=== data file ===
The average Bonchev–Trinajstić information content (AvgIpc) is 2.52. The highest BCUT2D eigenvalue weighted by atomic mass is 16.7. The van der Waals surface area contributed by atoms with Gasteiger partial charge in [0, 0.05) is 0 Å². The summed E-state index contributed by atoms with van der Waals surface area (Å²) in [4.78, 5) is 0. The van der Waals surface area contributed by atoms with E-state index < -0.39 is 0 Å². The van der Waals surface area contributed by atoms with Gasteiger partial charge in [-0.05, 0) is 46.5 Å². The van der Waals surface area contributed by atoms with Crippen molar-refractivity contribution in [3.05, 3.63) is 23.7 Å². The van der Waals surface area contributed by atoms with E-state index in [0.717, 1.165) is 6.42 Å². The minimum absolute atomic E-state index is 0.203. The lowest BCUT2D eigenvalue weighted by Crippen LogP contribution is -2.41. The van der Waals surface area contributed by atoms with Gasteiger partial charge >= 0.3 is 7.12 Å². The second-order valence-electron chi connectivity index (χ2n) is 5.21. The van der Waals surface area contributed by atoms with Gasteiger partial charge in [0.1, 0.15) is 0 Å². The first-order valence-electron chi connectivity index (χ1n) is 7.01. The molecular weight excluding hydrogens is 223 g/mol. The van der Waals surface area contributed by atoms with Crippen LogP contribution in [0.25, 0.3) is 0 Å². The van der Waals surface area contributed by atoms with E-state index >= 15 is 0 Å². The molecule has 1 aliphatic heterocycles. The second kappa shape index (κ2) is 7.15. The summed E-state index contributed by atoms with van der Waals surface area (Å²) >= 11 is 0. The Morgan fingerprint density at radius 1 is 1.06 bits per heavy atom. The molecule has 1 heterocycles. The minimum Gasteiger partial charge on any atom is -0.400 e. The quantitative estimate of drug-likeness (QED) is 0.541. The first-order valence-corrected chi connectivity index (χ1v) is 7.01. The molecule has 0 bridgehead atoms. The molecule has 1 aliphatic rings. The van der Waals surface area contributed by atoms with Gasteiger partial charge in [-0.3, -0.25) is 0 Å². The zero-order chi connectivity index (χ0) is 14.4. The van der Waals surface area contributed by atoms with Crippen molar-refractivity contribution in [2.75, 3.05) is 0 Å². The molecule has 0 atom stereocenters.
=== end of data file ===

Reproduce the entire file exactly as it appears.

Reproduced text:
The average Bonchev–Trinajstić information content (AvgIpc) is 2.52. The highest BCUT2D eigenvalue weighted by atomic mass is 16.7. The van der Waals surface area contributed by atoms with Gasteiger partial charge in [0, 0.05) is 0 Å². The summed E-state index contributed by atoms with van der Waals surface area (Å²) in [4.78, 5) is 0. The van der Waals surface area contributed by atoms with E-state index < -0.39 is 0 Å². The van der Waals surface area contributed by atoms with Gasteiger partial charge in [-0.05, 0) is 46.5 Å². The van der Waals surface area contributed by atoms with Crippen molar-refractivity contribution in [3.05, 3.63) is 23.7 Å². The van der Waals surface area contributed by atoms with E-state index in [0.717, 1.165) is 6.42 Å². The minimum absolute atomic E-state index is 0.203. The lowest BCUT2D eigenvalue weighted by Crippen LogP contribution is -2.41. The van der Waals surface area contributed by atoms with Gasteiger partial charge >= 0.3 is 7.12 Å². The second-order valence-electron chi connectivity index (χ2n) is 5.21. The van der Waals surface area contributed by atoms with Gasteiger partial charge in [0.1, 0.15) is 0 Å². The first-order valence-electron chi connectivity index (χ1n) is 7.01. The molecular weight excluding hydrogens is 223 g/mol. The van der Waals surface area contributed by atoms with Crippen LogP contribution in [0.25, 0.3) is 0 Å². The van der Waals surface area contributed by atoms with E-state index >= 15 is 0 Å². The molecule has 1 aliphatic heterocycles. The second kappa shape index (κ2) is 7.15. The summed E-state index contributed by atoms with van der Waals surface area (Å²) >= 11 is 0. The Morgan fingerprint density at radius 1 is 1.06 bits per heavy atom. The molecule has 1 heterocycles. The minimum Gasteiger partial charge on any atom is -0.400 e. The quantitative estimate of drug-likeness (QED) is 0.541. The first-order valence-corrected chi connectivity index (χ1v) is 7.01. The molecule has 0 bridgehead atoms. The molecule has 1 aliphatic rings. The van der Waals surface area contributed by atoms with Gasteiger partial charge in [-0.3, -0.25) is 0 Å². The zero-order chi connectivity index (χ0) is 14.4. The van der Waals surface area contributed by atoms with Crippen molar-refractivity contribution in [2.75, 3.05) is 0 Å². The molecule has 0 atom stereocenters.